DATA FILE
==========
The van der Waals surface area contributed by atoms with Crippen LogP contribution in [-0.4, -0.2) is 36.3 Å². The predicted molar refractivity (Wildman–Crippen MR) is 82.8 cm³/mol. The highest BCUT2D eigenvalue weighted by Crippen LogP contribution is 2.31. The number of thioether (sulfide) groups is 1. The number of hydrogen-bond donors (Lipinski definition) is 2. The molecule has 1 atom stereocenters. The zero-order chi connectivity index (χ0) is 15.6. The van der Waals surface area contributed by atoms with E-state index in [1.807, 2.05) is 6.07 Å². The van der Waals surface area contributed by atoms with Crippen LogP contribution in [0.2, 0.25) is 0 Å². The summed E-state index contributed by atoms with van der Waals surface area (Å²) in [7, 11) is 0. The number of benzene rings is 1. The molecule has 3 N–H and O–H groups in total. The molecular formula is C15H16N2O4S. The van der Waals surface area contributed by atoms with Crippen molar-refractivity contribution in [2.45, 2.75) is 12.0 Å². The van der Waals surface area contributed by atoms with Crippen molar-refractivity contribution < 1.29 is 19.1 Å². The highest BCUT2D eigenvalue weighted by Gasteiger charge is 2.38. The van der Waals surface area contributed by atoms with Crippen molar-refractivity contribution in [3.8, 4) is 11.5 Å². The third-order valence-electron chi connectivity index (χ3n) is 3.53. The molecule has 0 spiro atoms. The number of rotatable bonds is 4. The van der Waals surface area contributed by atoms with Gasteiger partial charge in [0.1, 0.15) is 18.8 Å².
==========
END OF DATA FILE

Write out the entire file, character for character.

The van der Waals surface area contributed by atoms with Crippen LogP contribution in [-0.4, -0.2) is 36.3 Å². The predicted molar refractivity (Wildman–Crippen MR) is 82.8 cm³/mol. The highest BCUT2D eigenvalue weighted by Crippen LogP contribution is 2.31. The number of thioether (sulfide) groups is 1. The number of hydrogen-bond donors (Lipinski definition) is 2. The molecule has 1 atom stereocenters. The zero-order chi connectivity index (χ0) is 15.6. The van der Waals surface area contributed by atoms with E-state index in [1.807, 2.05) is 6.07 Å². The van der Waals surface area contributed by atoms with Crippen LogP contribution in [0.2, 0.25) is 0 Å². The summed E-state index contributed by atoms with van der Waals surface area (Å²) in [7, 11) is 0. The number of benzene rings is 1. The molecule has 3 N–H and O–H groups in total. The molecular formula is C15H16N2O4S. The van der Waals surface area contributed by atoms with Crippen molar-refractivity contribution in [2.45, 2.75) is 12.0 Å². The van der Waals surface area contributed by atoms with Crippen molar-refractivity contribution < 1.29 is 19.1 Å². The highest BCUT2D eigenvalue weighted by Gasteiger charge is 2.38. The van der Waals surface area contributed by atoms with Crippen molar-refractivity contribution in [3.8, 4) is 11.5 Å². The third-order valence-electron chi connectivity index (χ3n) is 3.53. The molecule has 0 spiro atoms. The number of rotatable bonds is 4. The van der Waals surface area contributed by atoms with Gasteiger partial charge in [0.1, 0.15) is 18.8 Å².